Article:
Africana Plus

No 13 November 1995.7


Muslim saints

Father Jean Fontaine, from France, is a Missionary of Africa who has lived in Tunisia for the past 40 years. He has a doctorate in and has written extensively on Arabic literature, works at the Institute for Arabic Literature in Tunis and is the director of Ibla, the institute's journal. Father Fontaine was in Toronto recently for a meeting of specialists on the use of the French language in Tunisia.

Father Fontaine stopped over in Montreal to discuss popular misconceptions of Islam and improper use of terminology by the media. He pointed out that the media often use the adjective Islamic to mean two different things: Islamist, which refers to religious extremists, and Muslim or Moslem, which refers to the ordinary faithful of Islam.

He went on to give a few definitions:
- traditionalism: desire to keep religion the way one remembers it;
- fundamentalism: absolute return to Scripture as the only foundation for any innovation;
- Islamism: religious activism with a political aim.

Father Fontaine mentioned that the Islamists accounted for a very small proportion of Muslims.

He described different varieties of Islam:
- official Islam, as defined by the government and generally preached in the mosques and taught in the schools;
- university Islam, a field of academic research, as demonstrated by the many books written in Arabic which introduce Western social sciences into the reading of the Muslim religious heritage;
- spiritual Islam, as practised by groups resembling confraternities, whose life of prayer inspires them to reach out to others, especially the underprivileged;
- popular Islam, for men and for women (there is a difference), involving pilgrimages in honour of local saints called marabouts, and featuring vestiges of pagan practices;
- political Islam, or Islamism.

Father Fontaine found that North Americans often seemed to confuse religion with ethnic group.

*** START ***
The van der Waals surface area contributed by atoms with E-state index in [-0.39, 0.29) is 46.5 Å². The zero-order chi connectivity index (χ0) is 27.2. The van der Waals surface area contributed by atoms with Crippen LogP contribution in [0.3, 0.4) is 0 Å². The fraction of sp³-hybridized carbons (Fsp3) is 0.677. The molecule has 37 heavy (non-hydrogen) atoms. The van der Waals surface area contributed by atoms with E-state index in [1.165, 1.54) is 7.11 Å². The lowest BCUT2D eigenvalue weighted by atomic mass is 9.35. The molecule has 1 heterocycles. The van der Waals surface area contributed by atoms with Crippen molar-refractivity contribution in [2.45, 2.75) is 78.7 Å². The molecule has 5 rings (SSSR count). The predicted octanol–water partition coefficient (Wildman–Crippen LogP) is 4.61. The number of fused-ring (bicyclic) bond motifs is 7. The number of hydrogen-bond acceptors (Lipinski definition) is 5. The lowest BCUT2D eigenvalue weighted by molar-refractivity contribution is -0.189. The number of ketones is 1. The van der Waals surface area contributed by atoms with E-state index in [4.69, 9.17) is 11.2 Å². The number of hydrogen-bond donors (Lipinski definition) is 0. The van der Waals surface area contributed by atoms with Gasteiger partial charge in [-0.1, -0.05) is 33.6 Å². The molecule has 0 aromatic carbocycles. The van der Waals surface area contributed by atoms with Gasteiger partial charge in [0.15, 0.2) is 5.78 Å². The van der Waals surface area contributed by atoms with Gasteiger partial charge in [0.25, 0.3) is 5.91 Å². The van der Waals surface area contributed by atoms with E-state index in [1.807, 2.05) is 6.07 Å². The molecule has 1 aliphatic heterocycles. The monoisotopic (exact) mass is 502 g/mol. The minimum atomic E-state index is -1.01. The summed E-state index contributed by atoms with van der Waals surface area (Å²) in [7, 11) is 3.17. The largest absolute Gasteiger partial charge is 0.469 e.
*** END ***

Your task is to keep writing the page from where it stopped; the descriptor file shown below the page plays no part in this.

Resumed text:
He pointed out that the world's one billion Muslims were scattered over a geographical area around the middle of the globe, from sub-Saharan Africa to the Philippines. The largest Muslim populations could be found in Asia, particularly Indonesia and Pakistan.
Arabs constitute a specific ethnic group numbering about 200 million people, roughly 88% of whom are Muslim and 12% Christian.
Islamism, or the extreme activist movement, is resolutely modern. It uses contemporary methods in its day-to-day existence and in its approach to economic development.
Reservations concerning Islamism include its archaic concept of religion and its willingness to resort to violence as a means of achieving power.

On the other hand, the Islam practised by ordinary people contains within itself the seeds of growth and change, as circumstances permit.

And now, what about those Muslim saints?
In the course of my 40 years in Tunisia, I have had the pleasure of living with Muslims, working with Muslims and praying with Muslims, said Father Fontaine. He recounted a number of anecdotes about his Tunisian acquaintances that illustrated the qualities he appreciates in them.

Fathia is a medical doctor. Because of her religious convictions, she often does not charge for her services. She does not think twice about travelling under difficult conditions in order to care for a patient who has no resources but needs medical attention and words of comfort. Her generosity springs out of her Muslim faith and nourishes her prayer life.
Taoufik is an oculist in private practice. When he sees Father Fontaine in his waiting room along with an elderly woman, their long acquaintance prompts him to offer his services out of the goodness of his heart.
As for Mongi, the lawyer, a true defender of the widow and the orphan, he does not even bother counting the amount on which he will be taxed in any event according to the law.

The final-year class in literature is of great importance in Tunisia. The stakes are high: only one-third of the students will pass the exam and go on to university. A great deal of material is covered, and some instructors find it difficult to get through the entire program. Esma, a teacher of Arabic at this level, takes her job seriously. She offers her students as many extra classroom hours free of charge as she is actually paid for. Most people charge a fee for this service. That Esma has chosen to forgo it is a measure of her dedication.

Farid is the president of a large state-owned Tunisian company. As a manager, he of course ensures that the company prospers and that it fulfills its obligations to the state. But at the same time, he is also concerned about the well-being of the people who work for him. He does not wait for union demands. He beats the union to it by making sure his staff have every possible benefit.

The Tunisian men and women who live this way from day to day are at the opposite end of the spectrum from the Islamists. They form a majority of the population. They live out the enduring, universal human values that made it possible for Jean Fontaine to have a genuine encounter with them and be received by them as a privileged guest. Father Fontaine is a sympathetic observer. There are enough people saying bad things about Arabs and Muslims, he points out, for me to say some good things.

Michel Fortin, M. Afr.

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